Moving with Pets
Moving is a big change, and pets don’t like change. Making proper preparations before your move can help alleviate your pet’s stress, avoid stress-related destructive behaviors, and keep your pet safe.
ID Tags, Registration, & Vaccinations
Make sure that Kitty and Spot are wearing collars with identification tags at all times. Microchipping adds an extra level of protection (make sure you update your address with the microchip company!) in case their collar breaks or is removed.
Check your new place to see if your pet needs to be registered with the town, city, or homeowner’s association. Update vaccines well in advance of the move, and attach the Rabies tag to their collar. Let your veterinarian know your new address and when you will be moving in there. Even if you will be needing a new, closer veterinarian, the Rabies tag on your pet corresponds to the veterinarian who administered the vaccine, and that clinic can look up your pet by Rabies number in case your pet gets lost.
If you are moving across state lines, your pets may need a Health Certificate from your veterinarian. This requires a vet checkup, and your veterinarian will give you a certificate to keep with you during the move. Usually Health Certificates are good for 30 days. Check with your veterinarian to see if this documentation is necessary for your specific move.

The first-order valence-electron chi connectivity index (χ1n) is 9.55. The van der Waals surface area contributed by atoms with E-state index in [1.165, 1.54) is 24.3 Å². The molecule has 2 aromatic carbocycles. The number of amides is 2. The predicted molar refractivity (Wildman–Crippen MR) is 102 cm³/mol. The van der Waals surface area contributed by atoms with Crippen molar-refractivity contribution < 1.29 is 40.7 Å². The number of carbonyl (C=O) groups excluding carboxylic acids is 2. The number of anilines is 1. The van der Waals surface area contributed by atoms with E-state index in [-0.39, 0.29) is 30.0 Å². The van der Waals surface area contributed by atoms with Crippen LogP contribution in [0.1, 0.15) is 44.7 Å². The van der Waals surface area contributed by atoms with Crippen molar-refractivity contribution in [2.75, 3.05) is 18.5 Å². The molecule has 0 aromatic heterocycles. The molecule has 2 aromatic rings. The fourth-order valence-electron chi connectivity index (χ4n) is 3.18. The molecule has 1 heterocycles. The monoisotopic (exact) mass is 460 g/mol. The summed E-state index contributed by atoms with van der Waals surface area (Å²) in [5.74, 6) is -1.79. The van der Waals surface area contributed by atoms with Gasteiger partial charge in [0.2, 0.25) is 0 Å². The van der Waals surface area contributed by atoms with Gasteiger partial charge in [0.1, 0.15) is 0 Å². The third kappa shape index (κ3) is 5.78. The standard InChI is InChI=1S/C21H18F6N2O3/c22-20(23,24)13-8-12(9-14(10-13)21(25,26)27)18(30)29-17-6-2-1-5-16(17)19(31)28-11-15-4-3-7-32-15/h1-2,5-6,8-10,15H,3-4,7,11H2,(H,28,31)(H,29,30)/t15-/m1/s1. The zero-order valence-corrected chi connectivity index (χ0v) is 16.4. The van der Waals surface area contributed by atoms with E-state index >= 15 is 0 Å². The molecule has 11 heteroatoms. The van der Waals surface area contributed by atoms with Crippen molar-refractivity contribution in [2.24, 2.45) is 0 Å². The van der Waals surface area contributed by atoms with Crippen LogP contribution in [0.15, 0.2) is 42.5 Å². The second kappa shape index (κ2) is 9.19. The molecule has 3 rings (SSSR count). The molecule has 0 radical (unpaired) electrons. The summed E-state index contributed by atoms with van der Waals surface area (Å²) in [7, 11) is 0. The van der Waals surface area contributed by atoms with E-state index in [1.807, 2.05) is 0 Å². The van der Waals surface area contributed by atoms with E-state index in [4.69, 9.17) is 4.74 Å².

Anxiety in Pets
In the weeks leading up to a move, your pets will know something is amiss. Your routines will change and their environment will change as boxes are packed. Make sure to leave time for playtime, extra belly rubs, and treats.
If your pet has a history of anxiety, consult your veterinarian to see if a mild sedative would help your pet prior to and during moving time. A stressed pet can be destructive (chewing up household items), self-destructive (excessive licking, fur-pulling), aggressive toward strangers (and movers!), or can have indoor elimination problems—so it is best to try to keep your routine as normal as possible.
Make sure your dog is accustomed to being on a leash, and familiarize your cat with a carrier well ahead of the move. Leave the carrier open and keep treats inside so your pet can go in and out freely. If your pets are not used to car rides, a few short trips around town for errands weeks in advance may help them get used to it. Make sure they get plenty of treats when they get out of the car! If you will need to stay in a hotel, make sure to find a pet-friendly one prior to your move date.
Time to Move!
On moving day, be prepared by stocking your car with food, treats, their water bowl, an extra bottle of water, their favorite toy, a leash, their bed/blanket, and poop bags. Remember to never leave your pet unattended in a car on a hot day!
Lastly, carve out some down time on moving day to go to a dog park (try out the Red Wing Dog Park!) or relax. It’s best for you AND your furry friend.